written by cs, September 28, 2012 11:20

I really enjoy reading your columns, having followed you since '05. Could you help me undertand your post in the context of my comment below?

When a company employs a bunch of folks, don't they also indirectly support other jobs in the communities they live in? Suppliers of all sorts, machine shops, heavy equipment makers, tool-makers, construction workers, cafe's and shops; the list could go on...

When you pick apart the details of the effect of direct employment like you have done in this post, do you discount the indirect effects of large employers on a region's broader employment base?
written by fuller schmidt, September 28, 2012 1:26
I'll take this one: the indirect effect is also a percentage. And the larger point is that people who study these things have determined that the externalized costs of coal greatly enough outweigh its benefits.
written by fuller schmidt, September 28, 2012 1:34
Sorry - I accidentally put that link in the title line above.
written by Patience, September 28, 2012 3:00
I'm a fan of pretty much everything you write but I think you're slightly off the mark here-- they may quote a professor from the University of Akron, but that's in the northeast portion of the state. According to the state's Department of Natural Resources, "Ohio’s coal region covers thirty-two counties, and is located to the south and east of a line that would stretch roughly from Portsmouth through Zanesville to Youngstown." There's no overlap with Akron's metropolitan area.
Responses to Jennifer and CS
written by Dean, September 28, 2012 3:05

we need and have programs, most importantly UI, to help displaced workers. I know that is not adequate for the workers who might lose their jobs in the mining industry, but this doesn't make them any different than much larger groups of workers who lose their jobs in hundreds of other industries due to government policies of various sorts.

I don't expect coal miners to be happy and frankly i think we should try to help them, but I fail to see the moral claims that a few thousand miners have that are better than the claims that hundreds of thousands of workers in the auto industry, the steel industry and other sectors that have seen huge job loss largely as the result of trade policy.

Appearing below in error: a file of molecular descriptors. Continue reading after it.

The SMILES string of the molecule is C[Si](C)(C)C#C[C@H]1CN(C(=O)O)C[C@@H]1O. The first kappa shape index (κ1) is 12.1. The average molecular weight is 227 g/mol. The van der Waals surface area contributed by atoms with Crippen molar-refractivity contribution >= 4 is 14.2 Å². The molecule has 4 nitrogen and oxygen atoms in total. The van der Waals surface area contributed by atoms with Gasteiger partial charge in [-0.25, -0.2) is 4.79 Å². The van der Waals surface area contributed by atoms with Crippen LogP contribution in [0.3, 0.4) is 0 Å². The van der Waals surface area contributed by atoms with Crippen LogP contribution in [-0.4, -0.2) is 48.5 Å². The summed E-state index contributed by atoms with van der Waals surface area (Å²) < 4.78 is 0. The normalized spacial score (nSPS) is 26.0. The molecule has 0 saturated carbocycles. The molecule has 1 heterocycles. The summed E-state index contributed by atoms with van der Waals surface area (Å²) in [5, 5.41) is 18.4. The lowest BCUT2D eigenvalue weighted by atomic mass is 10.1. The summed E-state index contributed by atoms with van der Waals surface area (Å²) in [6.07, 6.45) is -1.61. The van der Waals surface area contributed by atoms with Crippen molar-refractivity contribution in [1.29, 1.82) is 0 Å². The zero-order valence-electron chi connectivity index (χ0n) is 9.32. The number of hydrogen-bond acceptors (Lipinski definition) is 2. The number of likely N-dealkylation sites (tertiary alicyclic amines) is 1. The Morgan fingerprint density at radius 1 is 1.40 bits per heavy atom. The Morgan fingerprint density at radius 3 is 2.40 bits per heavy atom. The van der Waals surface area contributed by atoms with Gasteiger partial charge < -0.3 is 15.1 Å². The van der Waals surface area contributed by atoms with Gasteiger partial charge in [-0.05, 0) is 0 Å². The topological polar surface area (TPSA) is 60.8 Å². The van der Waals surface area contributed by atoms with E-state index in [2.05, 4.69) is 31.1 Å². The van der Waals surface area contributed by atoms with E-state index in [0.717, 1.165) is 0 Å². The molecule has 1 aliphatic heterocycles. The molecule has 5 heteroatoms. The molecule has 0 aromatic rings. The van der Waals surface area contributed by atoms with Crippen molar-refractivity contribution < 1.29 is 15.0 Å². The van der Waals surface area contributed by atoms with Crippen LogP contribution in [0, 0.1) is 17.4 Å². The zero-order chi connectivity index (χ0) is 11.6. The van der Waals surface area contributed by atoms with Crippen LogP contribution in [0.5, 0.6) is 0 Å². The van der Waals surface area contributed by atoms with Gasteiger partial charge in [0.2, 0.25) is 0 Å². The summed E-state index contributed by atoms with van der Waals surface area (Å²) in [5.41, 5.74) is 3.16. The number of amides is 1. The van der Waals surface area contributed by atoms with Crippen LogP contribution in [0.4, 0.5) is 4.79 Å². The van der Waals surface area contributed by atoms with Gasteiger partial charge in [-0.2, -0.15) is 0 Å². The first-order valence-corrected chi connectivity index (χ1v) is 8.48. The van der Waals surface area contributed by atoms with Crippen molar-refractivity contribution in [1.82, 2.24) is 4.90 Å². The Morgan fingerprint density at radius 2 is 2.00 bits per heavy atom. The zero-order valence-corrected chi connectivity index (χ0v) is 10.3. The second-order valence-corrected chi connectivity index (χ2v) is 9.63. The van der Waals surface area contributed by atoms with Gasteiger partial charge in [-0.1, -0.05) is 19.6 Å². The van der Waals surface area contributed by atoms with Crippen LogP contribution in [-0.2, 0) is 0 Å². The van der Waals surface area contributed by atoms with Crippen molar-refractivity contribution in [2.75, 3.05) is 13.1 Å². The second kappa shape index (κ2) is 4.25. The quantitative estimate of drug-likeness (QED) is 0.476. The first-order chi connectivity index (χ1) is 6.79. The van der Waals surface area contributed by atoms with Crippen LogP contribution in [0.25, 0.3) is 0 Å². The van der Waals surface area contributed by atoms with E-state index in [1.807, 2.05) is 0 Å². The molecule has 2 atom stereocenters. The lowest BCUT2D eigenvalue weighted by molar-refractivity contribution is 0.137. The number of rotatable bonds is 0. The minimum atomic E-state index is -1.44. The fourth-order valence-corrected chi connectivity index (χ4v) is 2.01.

The reason that we hear so much about the miners is because the mine owners put them out as a front. This country routinely throws a hundred times as many workers out of their jobs without a second thought -- and you don't hear NPR doing lengthy pieces on it.

Fuller Schmidt,

by all means we should count the indirect jobs, but it still doesn't add up to much. remember, no one is talking about a policy that would throw all the miners out of work tomorrow. A very strong green policy might eliminate half of these jobs over the course of a decade. This means that for the state of Ohio it would lose mining jobs that are equal to 0.01 percent of its labor force each year. If you multiple that effect by 1.5, it still doesn't look like a really big deal. In the case of Akron, the number would be 0.05 percent. It won't devastate the economy.
written by skeptonomist, September 28, 2012 5:01
At this point coal is a political story, as Republicans seize on the EPA prohibition of new coal-fired plants as a "job-killer". This has been a point of attack for them all along, as reasons to ignore global warming and all environmental restrictions. But it seems that because of fracking, gas is beating out coal on purely economic grounds; the EPA ruling may be unnecessary. The issue could conceivably cause a significant movement of voters in the swing states Ohio and Virginia. Coal miners are mostly union, and I suppose would lean Democratic for that reason, although I don't know how they actually vote. But if their job are made to seem threatened because of Obama's action, at least some could switch votes.
Response to Dean on coal
written by Jennifer, September 28, 2012 9:15
Oh I completely agree with you it is really a political issue. There isn't any reason why coal workers are any different then other displaced workers but miners seem to have a hold on the body politic that other industries do not--I think it is the energy thing.
Coal Mining Employment
written by scott moore, October 01, 2012 11:01
BLS QCEW 2011 Annual is 2,570 miners

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Dean Baker is co-director of the Center for Economic and Policy Research in Washington, D.C. He is the author of several books, his latest being The End of Loser Liberalism: Making Markets Progressive. Read more about Dean.